With its primary aim of developing an operating autonomous maritime ecosystem that is poised to be at the cutting edge of technology, the One Sea alliance finds itself at the forefront of regulatory debate.
Much of the development has been happening in Northern Europe, where digitalization has become a focus across the maritime industries, according to Paivi Haikkola, Project Lead, One Sea Ecosystem.
Alliance members Wärtsilä, ABB and Kongsberg all ran separate autonomous ship trials off the Finnish and Norwegian coasts at the end of 2018.
Furthermore, Haikkola continues, the advanced state of autonomous ship technology in the Nordic countries is reflected in an enabling mentality among regulators: several test areas have been opened there, one of them being Jaakonmeri off western Finland, where One Sea is authorized to oversee future trials. Legislation and decisions have also been prepared and finalized to enable remote piloting and autonomous operations.
“Given that main obstacles for autonomous shipping include global operational regulations and technical standards, it is perhaps ironic that the local regulatory framework is thought to have been material in persuading overseas organisations MTI, Inmarsat and RINA to join One Sea in quick succession at the end of 2018,” Haikkola said.
According to the project lead, discussions with other potential members whose maritime headquarters are far from the Nordic countries are continuing, with a major announcement anticipated shortly.
One Sea notes it is determined to play a full part in progressing the international regulatory work needed to enable autonomous ships and ensure the safety of the maritime traffic as new technologies emerge.
Already, the alliance has been participating in IMO work and in the creation of the international regulation for MASS (Maritime Autonomous Surface Ships) through flag states and other stakeholders, providing information on technological advances and supporting the UN agency’s scoping exercise.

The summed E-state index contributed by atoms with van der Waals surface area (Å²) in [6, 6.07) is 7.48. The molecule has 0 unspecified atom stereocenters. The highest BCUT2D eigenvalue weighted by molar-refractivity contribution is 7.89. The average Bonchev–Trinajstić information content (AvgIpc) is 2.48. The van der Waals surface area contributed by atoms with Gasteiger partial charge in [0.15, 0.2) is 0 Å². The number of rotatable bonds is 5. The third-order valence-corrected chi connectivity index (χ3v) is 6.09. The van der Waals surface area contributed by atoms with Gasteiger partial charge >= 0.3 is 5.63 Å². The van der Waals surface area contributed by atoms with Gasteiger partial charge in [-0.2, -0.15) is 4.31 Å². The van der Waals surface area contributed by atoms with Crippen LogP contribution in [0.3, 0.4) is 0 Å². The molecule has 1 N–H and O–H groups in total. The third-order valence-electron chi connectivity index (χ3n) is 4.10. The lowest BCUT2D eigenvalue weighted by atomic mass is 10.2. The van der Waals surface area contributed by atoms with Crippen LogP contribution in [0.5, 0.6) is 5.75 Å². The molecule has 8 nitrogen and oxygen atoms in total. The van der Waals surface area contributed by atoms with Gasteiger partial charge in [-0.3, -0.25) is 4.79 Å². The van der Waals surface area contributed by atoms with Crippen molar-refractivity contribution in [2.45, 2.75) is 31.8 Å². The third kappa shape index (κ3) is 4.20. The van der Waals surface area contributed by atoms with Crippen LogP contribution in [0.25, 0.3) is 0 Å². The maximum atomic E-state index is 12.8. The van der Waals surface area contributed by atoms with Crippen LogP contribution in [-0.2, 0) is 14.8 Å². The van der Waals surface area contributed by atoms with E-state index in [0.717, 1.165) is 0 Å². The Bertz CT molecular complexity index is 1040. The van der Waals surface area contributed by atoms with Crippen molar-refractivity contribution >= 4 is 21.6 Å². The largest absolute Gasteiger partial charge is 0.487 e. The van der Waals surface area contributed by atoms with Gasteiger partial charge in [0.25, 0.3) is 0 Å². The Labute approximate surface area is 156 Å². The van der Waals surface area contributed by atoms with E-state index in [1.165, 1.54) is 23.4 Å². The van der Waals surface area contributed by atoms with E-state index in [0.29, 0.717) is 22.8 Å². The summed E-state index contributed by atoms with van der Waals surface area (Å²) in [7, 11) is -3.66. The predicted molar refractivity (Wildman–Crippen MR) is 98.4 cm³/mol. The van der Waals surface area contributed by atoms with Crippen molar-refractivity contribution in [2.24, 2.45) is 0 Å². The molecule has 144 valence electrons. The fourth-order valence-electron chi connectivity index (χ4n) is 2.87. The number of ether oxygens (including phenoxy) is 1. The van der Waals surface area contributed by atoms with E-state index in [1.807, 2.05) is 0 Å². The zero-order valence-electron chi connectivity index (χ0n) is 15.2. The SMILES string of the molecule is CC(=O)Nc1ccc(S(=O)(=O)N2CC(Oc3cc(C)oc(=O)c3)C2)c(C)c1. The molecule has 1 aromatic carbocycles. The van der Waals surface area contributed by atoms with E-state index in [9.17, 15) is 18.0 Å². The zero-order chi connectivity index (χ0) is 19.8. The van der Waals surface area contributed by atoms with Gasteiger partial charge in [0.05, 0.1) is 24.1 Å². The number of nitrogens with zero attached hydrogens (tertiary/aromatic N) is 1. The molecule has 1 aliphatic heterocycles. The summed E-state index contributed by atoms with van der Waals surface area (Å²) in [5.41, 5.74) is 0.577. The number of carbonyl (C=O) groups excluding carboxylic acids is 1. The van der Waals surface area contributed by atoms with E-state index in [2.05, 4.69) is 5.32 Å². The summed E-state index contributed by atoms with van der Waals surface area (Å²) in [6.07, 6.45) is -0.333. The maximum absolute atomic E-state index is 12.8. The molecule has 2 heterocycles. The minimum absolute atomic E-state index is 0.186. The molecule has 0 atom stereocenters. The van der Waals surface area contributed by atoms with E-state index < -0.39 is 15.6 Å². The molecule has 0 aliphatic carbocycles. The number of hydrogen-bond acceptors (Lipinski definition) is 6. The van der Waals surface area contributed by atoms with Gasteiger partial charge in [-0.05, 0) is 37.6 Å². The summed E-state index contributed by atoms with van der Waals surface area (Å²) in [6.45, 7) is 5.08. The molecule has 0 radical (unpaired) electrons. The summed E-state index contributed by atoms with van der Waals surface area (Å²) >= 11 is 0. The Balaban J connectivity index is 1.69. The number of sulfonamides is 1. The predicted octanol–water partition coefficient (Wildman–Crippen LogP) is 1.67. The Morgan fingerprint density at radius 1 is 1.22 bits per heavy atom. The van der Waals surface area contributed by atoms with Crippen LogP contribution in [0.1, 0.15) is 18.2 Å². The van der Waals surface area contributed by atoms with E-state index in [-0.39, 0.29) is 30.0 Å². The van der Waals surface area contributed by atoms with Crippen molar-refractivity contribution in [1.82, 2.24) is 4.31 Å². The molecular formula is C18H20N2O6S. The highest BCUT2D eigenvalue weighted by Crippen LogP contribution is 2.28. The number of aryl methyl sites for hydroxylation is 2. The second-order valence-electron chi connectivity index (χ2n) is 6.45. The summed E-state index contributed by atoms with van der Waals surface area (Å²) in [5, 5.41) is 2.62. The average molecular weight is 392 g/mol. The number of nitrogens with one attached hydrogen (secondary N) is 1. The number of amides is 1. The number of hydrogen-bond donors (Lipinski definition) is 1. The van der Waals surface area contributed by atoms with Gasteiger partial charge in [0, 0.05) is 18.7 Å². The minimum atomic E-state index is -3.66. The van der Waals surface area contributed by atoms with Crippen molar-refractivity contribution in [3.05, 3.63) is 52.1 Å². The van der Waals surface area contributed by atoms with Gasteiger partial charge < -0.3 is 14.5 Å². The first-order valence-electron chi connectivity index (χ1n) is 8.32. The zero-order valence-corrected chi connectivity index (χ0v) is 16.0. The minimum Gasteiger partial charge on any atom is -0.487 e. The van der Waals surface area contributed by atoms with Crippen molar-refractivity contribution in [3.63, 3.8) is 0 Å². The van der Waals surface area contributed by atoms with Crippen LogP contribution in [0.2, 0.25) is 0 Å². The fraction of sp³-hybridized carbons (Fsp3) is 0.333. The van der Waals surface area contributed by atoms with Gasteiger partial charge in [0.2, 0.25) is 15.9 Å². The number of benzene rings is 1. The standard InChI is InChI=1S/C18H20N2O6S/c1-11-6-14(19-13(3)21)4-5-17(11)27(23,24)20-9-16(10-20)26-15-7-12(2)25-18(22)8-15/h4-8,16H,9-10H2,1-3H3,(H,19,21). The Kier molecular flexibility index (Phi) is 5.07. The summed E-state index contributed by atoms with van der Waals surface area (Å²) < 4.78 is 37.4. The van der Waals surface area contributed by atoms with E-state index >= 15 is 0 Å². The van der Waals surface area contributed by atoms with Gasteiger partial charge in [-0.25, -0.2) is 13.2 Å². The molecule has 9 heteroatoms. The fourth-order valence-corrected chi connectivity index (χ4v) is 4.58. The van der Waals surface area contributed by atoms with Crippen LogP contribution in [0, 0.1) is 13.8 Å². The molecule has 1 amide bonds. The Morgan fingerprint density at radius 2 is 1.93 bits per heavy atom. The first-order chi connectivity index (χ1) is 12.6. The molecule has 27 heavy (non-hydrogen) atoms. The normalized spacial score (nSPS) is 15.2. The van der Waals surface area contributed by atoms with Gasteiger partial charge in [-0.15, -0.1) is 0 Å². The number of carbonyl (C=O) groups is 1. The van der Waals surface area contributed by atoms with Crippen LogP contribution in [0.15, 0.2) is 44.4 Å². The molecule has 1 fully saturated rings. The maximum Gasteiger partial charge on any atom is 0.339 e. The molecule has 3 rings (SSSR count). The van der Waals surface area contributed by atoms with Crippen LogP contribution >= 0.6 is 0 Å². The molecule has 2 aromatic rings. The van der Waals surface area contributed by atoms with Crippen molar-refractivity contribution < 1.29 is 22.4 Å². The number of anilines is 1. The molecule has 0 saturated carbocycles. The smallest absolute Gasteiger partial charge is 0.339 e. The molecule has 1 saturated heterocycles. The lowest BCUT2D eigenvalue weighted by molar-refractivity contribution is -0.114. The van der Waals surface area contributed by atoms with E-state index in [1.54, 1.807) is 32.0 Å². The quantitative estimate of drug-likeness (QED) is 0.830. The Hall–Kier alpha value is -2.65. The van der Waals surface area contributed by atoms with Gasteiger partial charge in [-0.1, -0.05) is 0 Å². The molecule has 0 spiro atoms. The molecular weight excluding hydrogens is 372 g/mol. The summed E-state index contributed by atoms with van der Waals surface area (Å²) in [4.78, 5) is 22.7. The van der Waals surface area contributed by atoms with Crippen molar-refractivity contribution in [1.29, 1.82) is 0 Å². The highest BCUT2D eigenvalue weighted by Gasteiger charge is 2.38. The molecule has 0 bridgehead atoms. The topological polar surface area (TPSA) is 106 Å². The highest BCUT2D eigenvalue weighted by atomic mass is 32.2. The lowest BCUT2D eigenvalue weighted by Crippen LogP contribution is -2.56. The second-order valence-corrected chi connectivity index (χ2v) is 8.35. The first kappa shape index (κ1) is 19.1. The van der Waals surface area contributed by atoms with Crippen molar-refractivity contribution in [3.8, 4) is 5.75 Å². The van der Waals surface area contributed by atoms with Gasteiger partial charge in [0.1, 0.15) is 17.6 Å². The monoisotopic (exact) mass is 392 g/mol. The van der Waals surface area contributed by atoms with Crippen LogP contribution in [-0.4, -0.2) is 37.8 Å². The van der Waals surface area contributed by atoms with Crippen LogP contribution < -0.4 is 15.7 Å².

Besides ships, One Sea’s maturity in relation to autonomous technologies includes the entire maritime logistics system and the benefits digitalization and increased automation can have for efficiency if new technologies are applied throughout. Clearly, ports and services associated with them are a critical part of the picture.
In fact, One Sea’s most recent research initiative is specific to the ship to shore interface, where piloting skills, among other things, are expected to be critical to the overall safety of autonomous, remotely-controlled ships and advances in automated maritime traffic management.
“We believe that One Sea – as an industry alliance with different stakeholders – can play a special role when it comes to the different strands of research, funding, test coordination and results dissemination. Our basis for saying so is that One Sea is committed to keeping the ethical issues of the new technologies in mind and emphasizing the human factor in every aspect of its work,” Haikkola elaborated.
“In addition, our view is that no single company or organization has the breadth to capture all of the benefits on offer, which will only be realized through strong cooperation. For this reason, One Sea members have complete freedom to innovate and develop their own autonomous ship solutions inside an alliance which is nonetheless committed to harmonizing technical standards.”
As a strategic collaboration aiming to create an environment suitable for autonomous ships by 2025, One Sea gathers together marine experts in digitalization. Alongside members ABB, Cargotec, Ericsson, Finnpilot Pilotage, Kongsberg, Tieto, Wärtsilä, Inmarsat and NYK Group research subsidiary MTI (Monohakobi Technology Institute), One Sea partners include The Royal Institution of Naval Architects (RINA), Finnish Marine Industries, Finnish Port Association, Finnish Shipowners’ Association and Shipbrokers Finland.
Image Courtesy: One Sea/ABB